After almost 5 years of doing photography as a business, I have made many MANY mistakes. It’s ok to make mistakes because there is always something to learn. But it’s never fun making those mistakes.
So I have written down some of many mistakes from over the years so hopefully, you won’t have to learn the hard way as I did.
Crumpled paper balls with pencil and clipboard on wooden background and
#1 Always check your camera before every session
This is a recent one, like literally two days ago! I’ve been experimenting with video on my main camera and had all of the settings completely scrambled to try to produce the best video. I didn’t give this much thought until I arrived at the session and took the first photo.
It was WAY over saturated and the colors were like a neon color! It took me 10 minutes of precious session time to get everything back to looking normal again. Had I simply turned the camera on and took a single photo before the session, I would have seen the issue instantly.
So lesson learned there, always check your camera before every session.
A man checking camera record
#2 Always bring backup
This one might seem obvious but I don’t mean just bring a backup camera, I mean bring a backup camera backup lens backup batteries and SD cards, and backup lens batteries and SD cards for your backup camera!
I’ve never lost a client's photos and I’ve Never had a camera lens or SD card quit on me, but that does not mean that it never will. I’ve been lucky so far, but I NEVER want to be in a situation where suddenly I don’t have sufficient equipment to do the job.
Yes, I know it can be expensive having all of that extra equipment, but if you are charging for professional work you must be professional and always have a backup.
View of two old cameras on wood desk
#3 Don’t let your lens get cold on a hot day
What??? Yep, you heard me right, don’t let your lens get cold on a hot day, especially a hot and humid day. Let me explain.
I’ve written an entire article on this one before. You can read it here.
If you are shooting in the dead of summer and it is hot and maybe humid outside and your session is outside, you will likely be driving there with the air conditioning on. If you arrive with a lens that is cold because of the air conditioning from your car and you suddenly take it out into the heat it will instantly fog over and could stay that way for a VERY long time!
This happened to me last year and it was the closest I have ever come to having to reschedule a session. I had all of my backups with me but guess what, they were all fogged over!
I had to think quick and decided to set my lenses down on the ground to get them to adapt to the environment as quickly as possible. Thankfully they did in about 10 minutes.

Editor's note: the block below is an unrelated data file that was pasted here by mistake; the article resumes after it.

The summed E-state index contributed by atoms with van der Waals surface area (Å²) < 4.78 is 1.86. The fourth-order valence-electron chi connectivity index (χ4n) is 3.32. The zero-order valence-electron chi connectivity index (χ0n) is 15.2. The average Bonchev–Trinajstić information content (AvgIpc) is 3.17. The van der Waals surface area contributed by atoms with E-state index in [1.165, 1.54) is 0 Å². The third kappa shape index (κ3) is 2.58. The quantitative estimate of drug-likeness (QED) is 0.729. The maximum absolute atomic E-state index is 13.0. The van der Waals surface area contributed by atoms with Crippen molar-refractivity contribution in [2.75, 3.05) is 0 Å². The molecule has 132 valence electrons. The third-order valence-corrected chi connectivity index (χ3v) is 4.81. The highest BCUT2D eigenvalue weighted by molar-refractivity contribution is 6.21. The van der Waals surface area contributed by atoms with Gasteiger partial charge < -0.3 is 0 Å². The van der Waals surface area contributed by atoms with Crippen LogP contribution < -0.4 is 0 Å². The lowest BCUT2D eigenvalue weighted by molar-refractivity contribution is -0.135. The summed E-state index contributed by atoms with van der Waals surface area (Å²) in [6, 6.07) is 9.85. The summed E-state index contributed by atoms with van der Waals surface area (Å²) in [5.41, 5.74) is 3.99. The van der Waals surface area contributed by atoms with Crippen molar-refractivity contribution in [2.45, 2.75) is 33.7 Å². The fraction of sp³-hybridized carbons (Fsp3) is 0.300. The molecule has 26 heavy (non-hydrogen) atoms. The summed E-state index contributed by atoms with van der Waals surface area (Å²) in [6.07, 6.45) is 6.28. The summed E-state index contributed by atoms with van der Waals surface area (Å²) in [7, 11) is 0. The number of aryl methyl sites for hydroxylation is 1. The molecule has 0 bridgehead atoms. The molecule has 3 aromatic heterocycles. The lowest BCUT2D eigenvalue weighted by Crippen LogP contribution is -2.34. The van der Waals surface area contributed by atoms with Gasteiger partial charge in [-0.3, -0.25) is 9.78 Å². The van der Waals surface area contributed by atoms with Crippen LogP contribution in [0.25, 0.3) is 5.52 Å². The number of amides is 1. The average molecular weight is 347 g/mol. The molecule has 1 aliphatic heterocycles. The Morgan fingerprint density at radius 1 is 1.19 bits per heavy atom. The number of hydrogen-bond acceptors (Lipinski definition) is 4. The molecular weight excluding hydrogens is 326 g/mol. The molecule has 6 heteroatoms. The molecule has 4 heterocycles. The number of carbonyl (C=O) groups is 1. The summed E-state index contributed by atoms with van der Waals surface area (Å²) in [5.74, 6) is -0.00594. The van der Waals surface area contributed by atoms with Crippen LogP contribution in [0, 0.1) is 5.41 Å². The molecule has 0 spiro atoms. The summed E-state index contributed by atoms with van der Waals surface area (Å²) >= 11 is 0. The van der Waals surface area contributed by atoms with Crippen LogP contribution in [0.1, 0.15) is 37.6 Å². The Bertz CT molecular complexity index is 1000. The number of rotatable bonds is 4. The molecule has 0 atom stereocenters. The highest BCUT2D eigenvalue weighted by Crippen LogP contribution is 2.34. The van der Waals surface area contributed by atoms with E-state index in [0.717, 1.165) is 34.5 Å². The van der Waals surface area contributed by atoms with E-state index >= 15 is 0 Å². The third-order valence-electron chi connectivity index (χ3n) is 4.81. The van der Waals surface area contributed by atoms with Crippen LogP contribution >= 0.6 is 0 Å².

I had this happen once before and it took over an hour for the lens to adapt! Thankfully that wasn’t for a paying client.
Camera Photography Design Studio Lens Concept
#4 Always shoot in RAW
This one has never been an issue for me. Thankfully I figured this one out before I started shooting sessions for clients.
When you shoot in RAW you have a HUGE amount of flexibility in the post-processing. This will save you in situations when you find yourself shooting to late and it starts to get too dark to shoot. I’ve saved a ton of underexposed images in post. Even if I don’t think I will need to post process an image, I still shoot in RAW. You can always convert a RAW file to .jpg but not the other way around.
Morning photo shooting. Photographer with mirror camera taking photo of the amazing sunrise.
#5 Never delete the original files
Obviously, I don’t keep every single image I have ever shot, but I do Lee the ones that don’t get culled. On a normal session, I might walk away with 500-1000 images and I might cull that down to 300-400. The client will then get to choose their favorite 20 for me to retouch with the option to buy as many more as they like. But I still keep all of those images even after the session is complete.
I’m not required to do this, but I do it anyway. There have been many times when a client has called me in desperation to see if there is any chance I still have their images. As I said, I’m not required to keep backups and I let my clients know that, but in this case, we had unusual flooding in the area and many of my clients had not only lost their photos but their entire home! I was absolutely delighted to let them know that I not only have backups of their photos but I will give them to them at no extra charge.
There are other reasons too. Like needing to face swap because someone was blinking in the most perfect photo. I’ve actually completely fabricated a family photo that was accidentally not on the list of group photos they wanted at a wedding. I was able to look back and find a decent image of each of the people from that group and build it in post.